Time of Apollo
NTIS AVA03129VNB1, 1975
The program presents President Kennedy saying “this nation should commit itself to achieving the goal, before this decade is out, of landing a man on the moon and returning him safety to earth” in 1961. Proves that Project Apollo has been successful. Click the download link to see film, or subscribe to my podcast on itunes.
On October 16, after an afternoon meeting at the White House with Booker T. Washington, President Theodore Roosevelt informally invited Washington to remain and eat dinner with him, making Washington the first black American to dine at the White House with the president. A furor arose over the social implications of Roosevelt’s casual act.
By Adam Phillips
© 2009 VOA
There were a great many great musical performers at the historic three day Woodstock Music and Arts Festival, whose 40th anniversary is being celebrated this August 14-16. But few are as etched into the public mind as singer-songwriter Richie Havens, whose rendition of “Freedom/Motherless Child” and others songs were featured in the Oscar-winning documentary about the legendary festival.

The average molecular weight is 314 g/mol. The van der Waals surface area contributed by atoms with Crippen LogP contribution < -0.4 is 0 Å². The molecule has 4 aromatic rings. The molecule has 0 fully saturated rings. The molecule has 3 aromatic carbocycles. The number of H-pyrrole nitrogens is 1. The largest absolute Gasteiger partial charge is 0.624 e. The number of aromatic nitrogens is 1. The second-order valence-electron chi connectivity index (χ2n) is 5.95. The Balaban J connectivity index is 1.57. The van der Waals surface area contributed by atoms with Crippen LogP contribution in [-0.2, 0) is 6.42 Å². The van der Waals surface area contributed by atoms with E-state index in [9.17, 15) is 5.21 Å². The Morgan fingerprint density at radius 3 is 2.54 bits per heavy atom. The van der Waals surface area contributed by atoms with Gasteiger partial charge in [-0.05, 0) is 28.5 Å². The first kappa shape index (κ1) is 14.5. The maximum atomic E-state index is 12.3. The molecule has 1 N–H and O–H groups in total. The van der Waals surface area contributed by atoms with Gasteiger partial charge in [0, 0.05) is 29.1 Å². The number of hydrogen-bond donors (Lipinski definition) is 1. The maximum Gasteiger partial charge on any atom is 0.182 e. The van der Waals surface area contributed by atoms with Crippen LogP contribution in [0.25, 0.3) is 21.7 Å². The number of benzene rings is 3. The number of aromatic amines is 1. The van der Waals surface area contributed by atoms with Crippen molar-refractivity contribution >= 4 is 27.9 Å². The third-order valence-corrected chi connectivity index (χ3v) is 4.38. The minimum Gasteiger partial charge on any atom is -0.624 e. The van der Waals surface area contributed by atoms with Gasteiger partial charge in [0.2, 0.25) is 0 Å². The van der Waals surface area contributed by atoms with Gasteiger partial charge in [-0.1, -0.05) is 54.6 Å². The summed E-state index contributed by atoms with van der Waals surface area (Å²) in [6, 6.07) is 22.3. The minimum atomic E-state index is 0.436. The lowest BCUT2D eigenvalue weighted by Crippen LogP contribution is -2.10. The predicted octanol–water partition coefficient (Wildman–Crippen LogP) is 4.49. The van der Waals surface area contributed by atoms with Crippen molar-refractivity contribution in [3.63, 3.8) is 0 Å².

Richie Havens played his now-iconic medley end of the opening act before a crowd of between 300,000 and 500,000 music fans, hippies, counterculture activists and drug-soaked pleasure seekers. Havens was later followed onstage by superstars like Jimi Hendrix, the Who, Ravi Shankar, Santana, Crosby, Stills, Nash and Young and Janis Joplin. That might also help explain why Havens’ long African-style tunic was soaked with sweat during his performance.
Havens recently told this reporter that he had already been onstage for nearly three hours when he played that song, which suddenly sprang to mind from his doo wop and gospel days back in Brooklyn. “To tell you the truth, I had sung … all the songs I knew, and I am going ‘What am I going to do now,’” he said. At the same time, Havens was deeply moved by the camaraderie and free-spiritedness and of the Woodstock audience.
“And in my mind I’m going ‘you know, this is the freedom that my generation is looking for,” he said. Havens was onstage for as long as he was because Woodstock producers were waiting for the other performers to arrive. The roads to the festival site were choked with cars backed up for over 100 kilometers in all directions. So Havens and the others had to be flown in by helicopter. Havens remembers hovering high above that city of youth massed in what days before had been a peaceful cow pasture, and being awed by the size and the power of the gathering.